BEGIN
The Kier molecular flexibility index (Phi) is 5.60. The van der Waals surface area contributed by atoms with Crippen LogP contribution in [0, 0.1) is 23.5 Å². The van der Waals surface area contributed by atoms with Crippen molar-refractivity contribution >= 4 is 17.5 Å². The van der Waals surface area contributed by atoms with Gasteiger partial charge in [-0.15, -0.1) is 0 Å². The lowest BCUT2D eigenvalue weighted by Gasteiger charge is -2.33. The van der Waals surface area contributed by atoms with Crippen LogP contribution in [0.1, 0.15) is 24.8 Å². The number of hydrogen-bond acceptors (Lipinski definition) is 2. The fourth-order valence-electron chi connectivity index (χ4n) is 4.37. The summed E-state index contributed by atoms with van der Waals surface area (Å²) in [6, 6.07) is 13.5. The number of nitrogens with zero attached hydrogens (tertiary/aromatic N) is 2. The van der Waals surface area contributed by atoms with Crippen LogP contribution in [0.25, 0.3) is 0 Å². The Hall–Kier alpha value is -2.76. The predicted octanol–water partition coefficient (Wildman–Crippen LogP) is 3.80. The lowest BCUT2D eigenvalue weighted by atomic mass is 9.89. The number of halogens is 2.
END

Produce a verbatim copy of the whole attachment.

The Kier molecular flexibility index (Phi) is 5.60. The van der Waals surface area contributed by atoms with Crippen LogP contribution in [0, 0.1) is 23.5 Å². The van der Waals surface area contributed by atoms with Crippen molar-refractivity contribution >= 4 is 17.5 Å². The van der Waals surface area contributed by atoms with Gasteiger partial charge in [-0.15, -0.1) is 0 Å². The lowest BCUT2D eigenvalue weighted by Gasteiger charge is -2.33. The van der Waals surface area contributed by atoms with Crippen LogP contribution in [0.1, 0.15) is 24.8 Å². The number of hydrogen-bond acceptors (Lipinski definition) is 2. The fourth-order valence-electron chi connectivity index (χ4n) is 4.37. The summed E-state index contributed by atoms with van der Waals surface area (Å²) in [6, 6.07) is 13.5. The number of nitrogens with zero attached hydrogens (tertiary/aromatic N) is 2. The van der Waals surface area contributed by atoms with Crippen LogP contribution in [0.25, 0.3) is 0 Å². The Hall–Kier alpha value is -2.76. The predicted octanol–water partition coefficient (Wildman–Crippen LogP) is 3.80. The lowest BCUT2D eigenvalue weighted by atomic mass is 9.89. The number of halogens is 2.